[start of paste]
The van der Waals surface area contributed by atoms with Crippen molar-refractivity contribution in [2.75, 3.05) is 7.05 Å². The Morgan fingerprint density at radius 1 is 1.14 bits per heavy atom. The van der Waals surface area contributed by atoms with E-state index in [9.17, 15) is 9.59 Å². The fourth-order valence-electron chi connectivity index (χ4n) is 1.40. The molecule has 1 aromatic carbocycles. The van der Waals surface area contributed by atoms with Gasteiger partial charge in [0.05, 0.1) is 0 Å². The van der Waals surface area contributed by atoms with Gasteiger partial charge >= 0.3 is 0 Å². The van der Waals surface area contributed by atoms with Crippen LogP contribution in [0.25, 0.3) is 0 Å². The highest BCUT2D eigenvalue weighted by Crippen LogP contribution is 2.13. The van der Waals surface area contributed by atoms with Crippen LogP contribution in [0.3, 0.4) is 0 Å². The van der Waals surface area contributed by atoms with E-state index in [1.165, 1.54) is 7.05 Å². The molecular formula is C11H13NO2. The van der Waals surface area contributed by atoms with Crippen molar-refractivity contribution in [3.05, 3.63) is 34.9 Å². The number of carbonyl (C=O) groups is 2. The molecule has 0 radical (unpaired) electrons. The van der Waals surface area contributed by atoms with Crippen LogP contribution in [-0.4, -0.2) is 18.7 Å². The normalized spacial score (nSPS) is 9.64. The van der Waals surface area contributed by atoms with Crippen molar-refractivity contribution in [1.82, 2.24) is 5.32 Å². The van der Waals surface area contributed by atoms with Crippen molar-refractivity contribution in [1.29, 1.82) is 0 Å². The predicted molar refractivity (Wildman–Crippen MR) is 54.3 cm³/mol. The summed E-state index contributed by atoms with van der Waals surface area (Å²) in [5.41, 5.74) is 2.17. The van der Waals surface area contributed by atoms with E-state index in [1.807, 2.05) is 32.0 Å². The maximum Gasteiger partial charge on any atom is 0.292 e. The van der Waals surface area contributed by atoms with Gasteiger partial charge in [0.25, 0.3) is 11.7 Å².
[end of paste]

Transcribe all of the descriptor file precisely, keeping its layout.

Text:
The van der Waals surface area contributed by atoms with Crippen molar-refractivity contribution in [2.75, 3.05) is 7.05 Å². The Morgan fingerprint density at radius 1 is 1.14 bits per heavy atom. The van der Waals surface area contributed by atoms with E-state index in [9.17, 15) is 9.59 Å². The fourth-order valence-electron chi connectivity index (χ4n) is 1.40. The molecule has 1 aromatic carbocycles. The van der Waals surface area contributed by atoms with Gasteiger partial charge in [0.05, 0.1) is 0 Å². The van der Waals surface area contributed by atoms with Gasteiger partial charge >= 0.3 is 0 Å². The van der Waals surface area contributed by atoms with Crippen LogP contribution in [0.25, 0.3) is 0 Å². The highest BCUT2D eigenvalue weighted by Crippen LogP contribution is 2.13. The van der Waals surface area contributed by atoms with Crippen LogP contribution in [0.3, 0.4) is 0 Å². The van der Waals surface area contributed by atoms with E-state index in [1.165, 1.54) is 7.05 Å². The molecular formula is C11H13NO2. The van der Waals surface area contributed by atoms with Crippen molar-refractivity contribution in [3.05, 3.63) is 34.9 Å². The number of carbonyl (C=O) groups is 2. The molecule has 0 radical (unpaired) electrons. The van der Waals surface area contributed by atoms with Crippen LogP contribution in [-0.4, -0.2) is 18.7 Å². The normalized spacial score (nSPS) is 9.64. The van der Waals surface area contributed by atoms with Crippen molar-refractivity contribution in [1.82, 2.24) is 5.32 Å². The van der Waals surface area contributed by atoms with Crippen molar-refractivity contribution in [1.29, 1.82) is 0 Å². The predicted molar refractivity (Wildman–Crippen MR) is 54.3 cm³/mol. The summed E-state index contributed by atoms with van der Waals surface area (Å²) in [5.41, 5.74) is 2.17. The van der Waals surface area contributed by atoms with E-state index in [1.807, 2.05) is 32.0 Å². The maximum Gasteiger partial charge on any atom is 0.292 e. The van der Waals surface area contributed by atoms with Gasteiger partial charge in [0.25, 0.3) is 11.7 Å².